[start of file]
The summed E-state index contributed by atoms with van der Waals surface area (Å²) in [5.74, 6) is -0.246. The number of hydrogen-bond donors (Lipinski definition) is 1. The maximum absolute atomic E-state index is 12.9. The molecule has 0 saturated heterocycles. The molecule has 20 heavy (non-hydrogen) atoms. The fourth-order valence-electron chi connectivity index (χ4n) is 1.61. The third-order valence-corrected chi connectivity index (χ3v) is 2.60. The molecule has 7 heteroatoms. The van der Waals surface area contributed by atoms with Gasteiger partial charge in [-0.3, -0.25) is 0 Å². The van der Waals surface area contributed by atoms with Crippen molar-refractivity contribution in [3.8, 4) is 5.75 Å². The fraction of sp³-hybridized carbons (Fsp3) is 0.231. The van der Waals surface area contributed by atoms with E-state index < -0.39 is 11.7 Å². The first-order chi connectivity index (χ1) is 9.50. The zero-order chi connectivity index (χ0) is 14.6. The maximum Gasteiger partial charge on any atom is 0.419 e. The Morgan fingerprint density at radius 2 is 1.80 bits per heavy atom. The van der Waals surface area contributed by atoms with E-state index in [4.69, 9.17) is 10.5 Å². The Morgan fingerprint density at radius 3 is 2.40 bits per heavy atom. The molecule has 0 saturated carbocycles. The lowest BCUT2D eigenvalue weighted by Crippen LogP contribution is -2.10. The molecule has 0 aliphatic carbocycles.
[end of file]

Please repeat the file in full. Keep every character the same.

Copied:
The summed E-state index contributed by atoms with van der Waals surface area (Å²) in [5.74, 6) is -0.246. The number of hydrogen-bond donors (Lipinski definition) is 1. The maximum absolute atomic E-state index is 12.9. The molecule has 0 saturated heterocycles. The molecule has 20 heavy (non-hydrogen) atoms. The fourth-order valence-electron chi connectivity index (χ4n) is 1.61. The third-order valence-corrected chi connectivity index (χ3v) is 2.60. The molecule has 7 heteroatoms. The van der Waals surface area contributed by atoms with Gasteiger partial charge in [-0.3, -0.25) is 0 Å². The van der Waals surface area contributed by atoms with Crippen molar-refractivity contribution in [3.8, 4) is 5.75 Å². The fraction of sp³-hybridized carbons (Fsp3) is 0.231. The van der Waals surface area contributed by atoms with E-state index < -0.39 is 11.7 Å². The first-order chi connectivity index (χ1) is 9.50. The zero-order chi connectivity index (χ0) is 14.6. The maximum Gasteiger partial charge on any atom is 0.419 e. The Morgan fingerprint density at radius 2 is 1.80 bits per heavy atom. The van der Waals surface area contributed by atoms with E-state index in [4.69, 9.17) is 10.5 Å². The Morgan fingerprint density at radius 3 is 2.40 bits per heavy atom. The molecule has 0 saturated carbocycles. The lowest BCUT2D eigenvalue weighted by Crippen LogP contribution is -2.10. The molecule has 0 aliphatic carbocycles.